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Publication numberUS226823 A
Publication typeGrant
Publication dateApr 27, 1880
Filing dateDec 22, 1879
Publication numberUS 226823 A, US 226823A, US-A-226823, US226823 A, US226823A
InventorsAlva Baied
Export CitationBiBTeX, EndNote, RefMan
External Links: USPTO, USPTO Assignment, Espacenet
Threshold-strip
US 226823 A
Abstract  available in
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Claims  available in
Description  (OCR text may contain errors)

UNITED STATES PATENT OFFICE.

ALVA BAIRD, OF MALOOM, IOWA.

TH RESHOLD-STRIP.

SPECIFICATION forming part of Letters Patent No. 226,823, dated April 27, 1880.-

Application filed December 22, 1879.

To all whom it may concern:

Be it known that I, ALVA BAIRD, of Malcom, in the county of Poweshiek and State of Iowa, have invented an Improved Weather- Strip, of which the following is a specification.

My invention relates to that class of weather-strips that are designed to prevent wind, dust, rain, and frost from passing through a crevice under a hinged door.

Numerous devices have been fastened to a door, to be carried thereby and to come in contact with the threshold when the door is closed, to accomplish the result contemplated. A weather-strip has also been combined with a threshold in such a manner that the movement of the door would cause it to turn up against the bottom of the door.

A strip of rubber has also been combined with a threshold formed in two parts in such a manner that the rubber would project upward to engage the bottom of the door when the door was closed.

Grooves have also been formed in the edges of doors and windows, and continuous strips of rubber placed in the grooves and clamped fast by means of strips of wood to produce fixed weather-strips.

Continuous rubber strips have also been fastened to strips of wood and metal in various ways to form weather-strips adapted to be fitted and fastened around doors and windows; but a continuous rubber strip projecting upward from the threshold of a door is frequently trod upon and subjected to short bends in reverse directions, and soon becomes broken and inoperative for the purpose contemplated. To overcome this objection to continuous strips I form a strip with bristles in such a' manner that the projecting line of packing material will sever at any point under foot-pressure, and reunite again when the pressure is removed, to serve at all times, when the door is closed, as a continuous strip of packing, ashereinafter fully set forth.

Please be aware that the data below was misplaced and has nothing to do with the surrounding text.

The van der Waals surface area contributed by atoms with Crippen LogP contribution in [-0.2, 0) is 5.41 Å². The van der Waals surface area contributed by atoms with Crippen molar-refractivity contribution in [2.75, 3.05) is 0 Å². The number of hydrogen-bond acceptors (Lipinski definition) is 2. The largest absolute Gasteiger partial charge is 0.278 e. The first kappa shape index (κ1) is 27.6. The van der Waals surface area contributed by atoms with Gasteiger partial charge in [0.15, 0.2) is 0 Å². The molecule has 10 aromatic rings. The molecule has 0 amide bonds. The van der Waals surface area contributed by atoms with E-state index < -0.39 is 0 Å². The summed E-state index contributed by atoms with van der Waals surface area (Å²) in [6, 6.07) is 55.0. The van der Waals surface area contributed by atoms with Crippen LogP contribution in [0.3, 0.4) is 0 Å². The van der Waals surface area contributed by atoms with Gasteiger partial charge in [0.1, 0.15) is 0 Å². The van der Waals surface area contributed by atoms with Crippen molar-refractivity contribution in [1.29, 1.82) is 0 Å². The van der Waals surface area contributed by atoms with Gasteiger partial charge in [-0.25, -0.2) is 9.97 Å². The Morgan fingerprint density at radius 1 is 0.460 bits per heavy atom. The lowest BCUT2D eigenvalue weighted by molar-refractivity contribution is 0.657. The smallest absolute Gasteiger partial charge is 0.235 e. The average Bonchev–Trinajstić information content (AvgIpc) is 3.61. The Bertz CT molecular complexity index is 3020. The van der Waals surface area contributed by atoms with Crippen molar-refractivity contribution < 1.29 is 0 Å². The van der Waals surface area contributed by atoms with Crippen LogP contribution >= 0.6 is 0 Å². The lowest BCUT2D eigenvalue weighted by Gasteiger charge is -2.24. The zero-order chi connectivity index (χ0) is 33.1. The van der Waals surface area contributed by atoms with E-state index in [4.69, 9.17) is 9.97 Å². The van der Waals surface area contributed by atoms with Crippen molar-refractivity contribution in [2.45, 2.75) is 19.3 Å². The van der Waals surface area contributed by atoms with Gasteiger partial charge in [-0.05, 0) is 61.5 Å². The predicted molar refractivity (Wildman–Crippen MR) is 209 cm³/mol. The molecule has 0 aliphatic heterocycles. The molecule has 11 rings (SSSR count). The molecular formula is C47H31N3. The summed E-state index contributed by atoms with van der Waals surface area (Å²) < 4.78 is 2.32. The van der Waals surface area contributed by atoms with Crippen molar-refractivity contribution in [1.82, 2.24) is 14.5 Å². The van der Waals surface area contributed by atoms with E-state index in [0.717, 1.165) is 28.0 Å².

Figure 1 of my drawings is a perspective view of a section of my strip. Fig. 2 is a transverse section in position under a door. Fig. 3 is a perspective view of a doorway and door and my strip in position as required in practical use. Together they clearly illustrate the construction, application, and operation of my complete invention.

a represents a strip of wood in the common form of a threshold, excepting that it has a longitudinal groove, 1), formed in its top and center. 0 represents a line of hog-bristles fastened in the groove 1). d is a wooden strip, corresponding in form with the groove b, placed upon the ends of the bristles in the groove and fastened down solid by means of screws, nails, or in any suitable way, to clamp the bristles fast in such a manner that their free ends will stand up in a row to produce a flexible packing that will readily conform to the movements of the door.

To aid in securing the bristles in the groove 1) and to preserve the wood, I cover the ends of the bristles and partly fill the groove with paint or cement made of oil and lead, or other suitable materials, before the wooden clam ping-strip d is fixed in place.

f represents a zinc plate that is fastened under the outside edge of the base-piece a, and then bent inward and over the strip d, to cover the seam formed by combining the two pieces of wood, and to improve the appearance and utility of the complete strip.

My complete weather-strip thus formed can be readily fitted in a doorway and permanently fixed in place in the manner that common wooden thresholds are applied, to serve as a threshold, and also as an automatic weather-strip, because when the door is closed its bottom will engage the line of bristle pack ing and bend them outward in such a manner that they will pack tightly against the bottom surface of the door to form an air and water tight joint between the threshold and the door, as required, to prevent wind, dust, rain, and frost from passing under the door, and to carry off rain that may beat against the door.

I claim- The combined threshold and Weatherstrip for doors, composed of the base-piece a, having a longitudinal groove, 1), the line of bristles c, the clamping-strip d, and the sheetmetal cover f, substantially as shown and described, to operate in the manner and for the purpose specified.

ALVA BAIRD. Witnesses:

GEO. S. TABER, BY. MARTIN.

Classifications
Cooperative ClassificationE06B7/2316